Submerged Aquatic Vegetation (SAV)

SAV is an integral part of the Chesapeake’s ecosystem providing habitat for shellfish and fish, food for waterfowl and marsh mammals and improved bay water quality. Since the early 1970s there has been a documented decline in SAV throughout the Bay, however, recent studies suggest the grasses are beginning to recover. Restoring SAV to the Chesapeake Bay is essential to the recovery of the Bay. SAV Research at Otter Point Creek (OPC) focuses on new methods to restore SAV. Effects of species diversity on restoration success, types of starter plants used, and quantifying growth and reproduction rates of various species used for restoration are some of the OPC projects.

Researchers hope to:

  1. determine the effect of plant density and size on restoration success;
  2. identify and quantify the function of different species as it pertains to improving water clarity, nutrient uptake and overall water quality; and
  3. track the distribution and plant health at various sites throughout the marsh to explore the relationship between water quality and plant success.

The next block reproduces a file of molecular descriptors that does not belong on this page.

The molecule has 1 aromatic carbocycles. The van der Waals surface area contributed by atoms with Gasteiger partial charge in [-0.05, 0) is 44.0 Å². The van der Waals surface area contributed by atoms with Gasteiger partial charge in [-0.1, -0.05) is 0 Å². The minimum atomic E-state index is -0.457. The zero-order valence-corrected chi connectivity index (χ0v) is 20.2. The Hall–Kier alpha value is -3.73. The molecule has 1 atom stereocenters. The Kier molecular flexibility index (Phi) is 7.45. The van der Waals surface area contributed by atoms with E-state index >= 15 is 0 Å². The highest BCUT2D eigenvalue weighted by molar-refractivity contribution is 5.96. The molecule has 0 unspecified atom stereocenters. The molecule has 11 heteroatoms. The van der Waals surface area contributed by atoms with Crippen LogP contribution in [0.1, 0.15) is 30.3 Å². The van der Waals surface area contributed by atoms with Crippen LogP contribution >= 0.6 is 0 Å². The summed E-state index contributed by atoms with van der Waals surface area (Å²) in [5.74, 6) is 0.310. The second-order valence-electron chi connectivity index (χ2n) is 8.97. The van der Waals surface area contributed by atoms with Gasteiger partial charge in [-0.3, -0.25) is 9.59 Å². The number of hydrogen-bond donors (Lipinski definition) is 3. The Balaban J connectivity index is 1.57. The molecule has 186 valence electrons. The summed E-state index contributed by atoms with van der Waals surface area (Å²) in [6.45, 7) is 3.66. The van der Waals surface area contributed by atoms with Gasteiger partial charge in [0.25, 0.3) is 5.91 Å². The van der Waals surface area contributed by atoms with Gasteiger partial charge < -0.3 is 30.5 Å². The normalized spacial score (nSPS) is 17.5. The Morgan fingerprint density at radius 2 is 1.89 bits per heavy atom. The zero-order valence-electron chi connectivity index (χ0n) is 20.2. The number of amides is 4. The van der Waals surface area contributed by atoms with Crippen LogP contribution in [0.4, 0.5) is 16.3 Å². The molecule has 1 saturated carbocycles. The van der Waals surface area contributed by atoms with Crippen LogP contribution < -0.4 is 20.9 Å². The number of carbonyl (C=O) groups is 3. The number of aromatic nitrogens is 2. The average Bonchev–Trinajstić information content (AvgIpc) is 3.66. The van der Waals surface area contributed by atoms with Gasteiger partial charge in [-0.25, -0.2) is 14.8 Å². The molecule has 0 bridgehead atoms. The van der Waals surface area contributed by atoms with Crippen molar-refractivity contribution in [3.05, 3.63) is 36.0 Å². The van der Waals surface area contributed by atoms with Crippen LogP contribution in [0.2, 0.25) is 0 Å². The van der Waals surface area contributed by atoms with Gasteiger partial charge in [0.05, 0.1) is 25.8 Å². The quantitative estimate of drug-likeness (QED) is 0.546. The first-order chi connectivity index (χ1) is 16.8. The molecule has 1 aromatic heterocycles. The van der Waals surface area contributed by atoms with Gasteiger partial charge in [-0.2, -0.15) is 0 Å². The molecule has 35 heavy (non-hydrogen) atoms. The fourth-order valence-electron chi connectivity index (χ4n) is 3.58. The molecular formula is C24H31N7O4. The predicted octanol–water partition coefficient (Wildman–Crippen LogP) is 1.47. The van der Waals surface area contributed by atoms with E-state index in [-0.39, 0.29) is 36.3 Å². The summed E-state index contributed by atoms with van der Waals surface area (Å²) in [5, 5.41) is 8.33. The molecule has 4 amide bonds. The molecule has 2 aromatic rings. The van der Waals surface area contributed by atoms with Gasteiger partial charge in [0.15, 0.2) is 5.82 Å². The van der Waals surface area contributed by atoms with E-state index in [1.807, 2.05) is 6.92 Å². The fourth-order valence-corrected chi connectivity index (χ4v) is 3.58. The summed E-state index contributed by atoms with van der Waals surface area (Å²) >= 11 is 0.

The goal is to discover new and better ways to restore SAV to aquatic systems. Additional efforts include exploring propagation protocol for various species, examining growth and reproduction rates in a greenhouse and studying mechanisms for nutrient uptake. SAV research is coordinated by the Reserve Research Coordinator with help from OPC volunteers, interns and staff. This research will help to improve the management and restoration of coastal systems.


3/2009 – As of 2007 we have been monitoring five locations for SAV, two in the Bush River and three in Otter Point Creek. Monitoring occurs every two months from June to October and we are checking species presence, percent cover, and volume displaced at five points along each transect location.

Recent Findings:

Currently, predominant SAV species found at OPC are hydrilla, Hydrilla verticillata, and eurasian watermilfoil, Myriophyllum spicatum, both non-native species; however, thanks to restoration efforts as well as native stocks, we are starting to see native species such as wild celery, Vallisneria americana, and coontail, Ceratophyllum demersum, return to OPC.

Keep an eye out for more information after we collect 2009 SAV data!